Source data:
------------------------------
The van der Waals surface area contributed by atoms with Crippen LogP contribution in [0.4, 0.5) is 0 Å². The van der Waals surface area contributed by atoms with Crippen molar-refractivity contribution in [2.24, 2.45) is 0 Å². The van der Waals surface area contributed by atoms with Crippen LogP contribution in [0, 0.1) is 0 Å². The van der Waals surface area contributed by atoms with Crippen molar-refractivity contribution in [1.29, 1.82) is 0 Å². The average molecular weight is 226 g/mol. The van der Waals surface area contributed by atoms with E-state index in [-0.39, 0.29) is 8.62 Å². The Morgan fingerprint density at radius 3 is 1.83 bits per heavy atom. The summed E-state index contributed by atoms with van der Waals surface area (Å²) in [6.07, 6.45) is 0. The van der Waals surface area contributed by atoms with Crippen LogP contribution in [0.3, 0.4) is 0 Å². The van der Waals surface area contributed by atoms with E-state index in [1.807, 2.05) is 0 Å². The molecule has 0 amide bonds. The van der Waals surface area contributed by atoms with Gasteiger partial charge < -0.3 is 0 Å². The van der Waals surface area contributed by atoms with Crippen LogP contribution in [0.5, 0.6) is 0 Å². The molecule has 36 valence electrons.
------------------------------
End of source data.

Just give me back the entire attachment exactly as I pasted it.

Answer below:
The van der Waals surface area contributed by atoms with Crippen LogP contribution in [0.4, 0.5) is 0 Å². The van der Waals surface area contributed by atoms with Crippen molar-refractivity contribution in [2.24, 2.45) is 0 Å². The van der Waals surface area contributed by atoms with Crippen LogP contribution in [0, 0.1) is 0 Å². The van der Waals surface area contributed by atoms with Crippen molar-refractivity contribution in [1.29, 1.82) is 0 Å². The average molecular weight is 226 g/mol. The van der Waals surface area contributed by atoms with E-state index in [-0.39, 0.29) is 8.62 Å². The Morgan fingerprint density at radius 3 is 1.83 bits per heavy atom. The summed E-state index contributed by atoms with van der Waals surface area (Å²) in [6.07, 6.45) is 0. The van der Waals surface area contributed by atoms with Crippen LogP contribution in [0.3, 0.4) is 0 Å². The van der Waals surface area contributed by atoms with E-state index in [1.807, 2.05) is 0 Å². The molecule has 0 amide bonds. The van der Waals surface area contributed by atoms with Gasteiger partial charge < -0.3 is 0 Å². The van der Waals surface area contributed by atoms with Crippen LogP contribution in [0.5, 0.6) is 0 Å². The molecule has 36 valence electrons.